I recently purchased a copy of The 4 Disciplines of Execution by Chris McChesney, Sean Covey and Jim Huling, which The Wall Street Journal has rated as #1 Business Bestseller. In it the authors teach how to get things done. The 4 Disciplines of Execution (4DX) is a simple, repeatable and proven formula for executing on your most important strategic priorities in the midst of the whirlwind of daily to do activities.
4DX is not a theory. It is the proven set of principles that have been tested and refined by hundreds of organizations and thousands of teams over many years. When a company or an individual adheres to these disciplines, they achieve superb results – regardless of the goals. It represents a new way of thinking and working that is essential to thriving in today’s competitive climate.
There are two principal things a leader can influence when it comes to producing results: your strategy (or plan) and your ability to execute that strategy. Most organizations and persons focus on developing a good strategy but fail in executing that strategy. The chief culprit is getting caught up in the whirlwind of daily activities, those things that are urgent, while postponing working on what is important.
The 4 Disciplines of Execution aren’t designed for managing your whirlwind. The 4 Disciplines are rules for executing your most critical strategy in the midst of your whirlwind. The following is a quick overview of the 4 Disciplines:
Discipline 1: Focus on the Wildly Important
Start by selecting one or two of the extremely important goals instead of trying to significantly improve everything all at once. This is a challenge for me as I normally try to tick off as many things as possible, attempting many goals. This discipline challenges me to prioritize goals and focus on the one that will give the greatest impact. This discipline stresses the Pareto Principle which states that 20% of your effort delivers 80% of your results.
Discipline 2: Act on the Lead Measures
Most of us act based on ‘Lag’ measures, that is the results. A Lag measure can be how many sales closed. While the respective lead measure would be how many sales appointments made. By focusing on ‘Lead’ measures you are focusing on the things if done correctly will deliver the Lag measure. By focusing on Lag measures you do not make an impact on results, because it is after the fact. Lead measures are predictive of results, the things that will deliver the Lag measures.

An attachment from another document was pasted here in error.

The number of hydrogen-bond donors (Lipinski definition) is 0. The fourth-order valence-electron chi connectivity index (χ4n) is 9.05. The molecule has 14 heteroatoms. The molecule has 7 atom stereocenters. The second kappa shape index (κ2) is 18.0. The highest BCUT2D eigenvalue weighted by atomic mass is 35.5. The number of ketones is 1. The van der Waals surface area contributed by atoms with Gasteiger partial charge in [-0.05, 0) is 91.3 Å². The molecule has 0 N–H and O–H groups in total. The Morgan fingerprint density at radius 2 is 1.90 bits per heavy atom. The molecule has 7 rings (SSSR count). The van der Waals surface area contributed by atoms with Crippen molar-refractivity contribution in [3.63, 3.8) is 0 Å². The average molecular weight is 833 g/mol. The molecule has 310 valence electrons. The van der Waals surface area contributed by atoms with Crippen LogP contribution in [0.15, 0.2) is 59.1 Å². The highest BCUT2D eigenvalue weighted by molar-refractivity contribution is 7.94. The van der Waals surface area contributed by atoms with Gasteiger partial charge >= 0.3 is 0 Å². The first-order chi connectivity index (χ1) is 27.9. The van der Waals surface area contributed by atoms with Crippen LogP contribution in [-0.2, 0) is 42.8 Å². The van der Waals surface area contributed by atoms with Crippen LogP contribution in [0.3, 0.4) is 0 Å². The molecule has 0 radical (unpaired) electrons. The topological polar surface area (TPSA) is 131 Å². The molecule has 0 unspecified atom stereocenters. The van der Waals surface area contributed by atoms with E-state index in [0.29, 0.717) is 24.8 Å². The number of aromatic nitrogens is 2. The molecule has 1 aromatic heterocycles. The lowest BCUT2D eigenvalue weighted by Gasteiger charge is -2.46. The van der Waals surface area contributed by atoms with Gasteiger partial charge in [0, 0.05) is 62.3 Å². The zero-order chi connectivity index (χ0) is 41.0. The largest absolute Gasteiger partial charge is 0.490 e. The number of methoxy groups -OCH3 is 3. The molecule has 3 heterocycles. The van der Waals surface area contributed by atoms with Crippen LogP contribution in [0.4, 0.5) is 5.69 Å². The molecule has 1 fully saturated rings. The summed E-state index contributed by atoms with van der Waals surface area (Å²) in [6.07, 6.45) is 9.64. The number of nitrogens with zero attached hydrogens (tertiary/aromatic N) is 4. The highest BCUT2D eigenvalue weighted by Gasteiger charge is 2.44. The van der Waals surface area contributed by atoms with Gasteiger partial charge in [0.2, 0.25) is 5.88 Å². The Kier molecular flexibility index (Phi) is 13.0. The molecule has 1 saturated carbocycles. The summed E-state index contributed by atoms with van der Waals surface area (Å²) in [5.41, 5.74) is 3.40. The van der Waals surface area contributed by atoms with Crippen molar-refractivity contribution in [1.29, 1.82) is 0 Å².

Discipline 3: Keep a Compelling Scoreboard
What gets measured gets done. People play differently when they are keeping score. These are two adages that reinforce the need to measure effort and results. The scoreboard must be visible to the team. Recently I gave a workshop to a Sales Team, and one entire wall of the Sales Room was dedicated to a daily updated scoreboard of sales. While this was a lag measure and I informed them of this, it was nonetheless a very compelling scoreboard that created daily enthusiasm and motivation.
Discipline 4: Create a Culture of Accountability
This discipline is based on the principle of accountability: that unless we consistently hold ourselves accountable, the goal naturally disintegrates in the whirlwind of activity. The secret to discipline 4 is not to allocate blame to others but to examine your role in achieving or not achieving targets. What could I or our team have done to achieve better results.
The 4 Disciplines work because they are based on principles, not practices. Practices are situational, subjective, and always evolving. Principles are timeless and self-evident, and they apply everywhere. There are three things to watch out for in implementing the 4DX Discipline:
- The disciplines sound easy but they take sustained work to implement
- Each of the 4 Disciplines are paradigm shifting and goes against your general intuition. For instance it is intuitive to have many goals, but the more you have the less you will achieve with excellence
- The 4 Disciplines go together as a set not as individual choices. They work together in sequence. Think of the 4 Disciplines as an operating system for execution.
In Stephen Covey’s classic book, The 7 Habits of Highly Effective People, he covers the core principles that govern human behaviour and effectiveness. The 4 Disciplines are the equivalent principles for getting things done.